“I buy on the assumption that they could close the market the next day and not reopen it for five years.”
— Warren Buffett
This inspiring quote from Warren Buffett teaches us the importance of considering our investment time horizon when approaching any given investment: Could we envision ourselves holding the stock we are considering for many years? Even a five year holding period potentially?
For “buy-and-hold” investors taking a long-term view, what’s important isn’t the short-term stock market fluctuations that will inevitably occur, but what happens over the long haul. Looking back 5 years to 2015, investors considering an investment into shares of Comerica, Inc. (NYSE: CMA) may have been pondering this very question and thinking about their potential investment result over a full five year time horizon. Here’s how that would have worked out.
|Average annual return:||8.89%|
As we can see, the five year investment result worked out well, with an annualized rate of return of 8.89%. This would have turned a $10K investment made 5 years ago into $15,312.33 today (as of 12/21/2020). On a total return basis, that’s a result of 53.15% (something to think about: how might CMA shares perform over the next 5 years?). [These numbers were computed with the Dividend Channel DRIP Returns Calculator.]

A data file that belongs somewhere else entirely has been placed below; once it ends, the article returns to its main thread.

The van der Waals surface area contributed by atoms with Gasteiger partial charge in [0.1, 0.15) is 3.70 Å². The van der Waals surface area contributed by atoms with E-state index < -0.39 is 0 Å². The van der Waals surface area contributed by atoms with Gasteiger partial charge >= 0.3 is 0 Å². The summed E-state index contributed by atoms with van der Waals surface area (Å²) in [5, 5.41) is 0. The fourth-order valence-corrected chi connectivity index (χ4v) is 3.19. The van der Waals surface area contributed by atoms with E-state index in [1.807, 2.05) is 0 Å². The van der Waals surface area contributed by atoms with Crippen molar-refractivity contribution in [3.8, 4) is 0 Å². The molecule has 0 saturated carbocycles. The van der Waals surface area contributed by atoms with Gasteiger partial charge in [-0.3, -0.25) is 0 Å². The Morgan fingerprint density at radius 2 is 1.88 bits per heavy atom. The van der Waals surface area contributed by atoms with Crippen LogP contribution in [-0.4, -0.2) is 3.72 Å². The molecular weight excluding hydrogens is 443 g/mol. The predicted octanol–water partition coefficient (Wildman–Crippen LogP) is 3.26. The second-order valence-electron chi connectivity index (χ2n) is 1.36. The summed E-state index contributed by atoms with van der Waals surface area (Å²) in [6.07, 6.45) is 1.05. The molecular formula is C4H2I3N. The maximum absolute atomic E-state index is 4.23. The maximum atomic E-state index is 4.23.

Beyond share price change, another component of CMA’s total return these past 5 years has been the payment by Comerica, Inc. of $9.22/share in dividends to shareholders. Automatic reinvestment of dividends can be a wonderful way to compound returns, and for the above calculations we presume that dividends are reinvested into additional shares of stock. (For the purpose of these calcuations, the closing price on ex-date is used).
Based upon the most recent annualized dividend rate of 2.72/share, we calculate that CMA has a current yield of approximately 5.04%. Another interesting datapoint we can examine is ‘yield on cost’ — in other words, we can express the current annualized dividend of 2.72 against the original $41.27/share purchase price. This works out to a yield on cost of 12.21%.
More investment wisdom to ponder:
“I think you have to learn that there’s a company behind every stock, and that there’s only one real reason why stocks go up. Companies go from doing poorly to doing well or small companies grow to large companies.” — Peter Lynch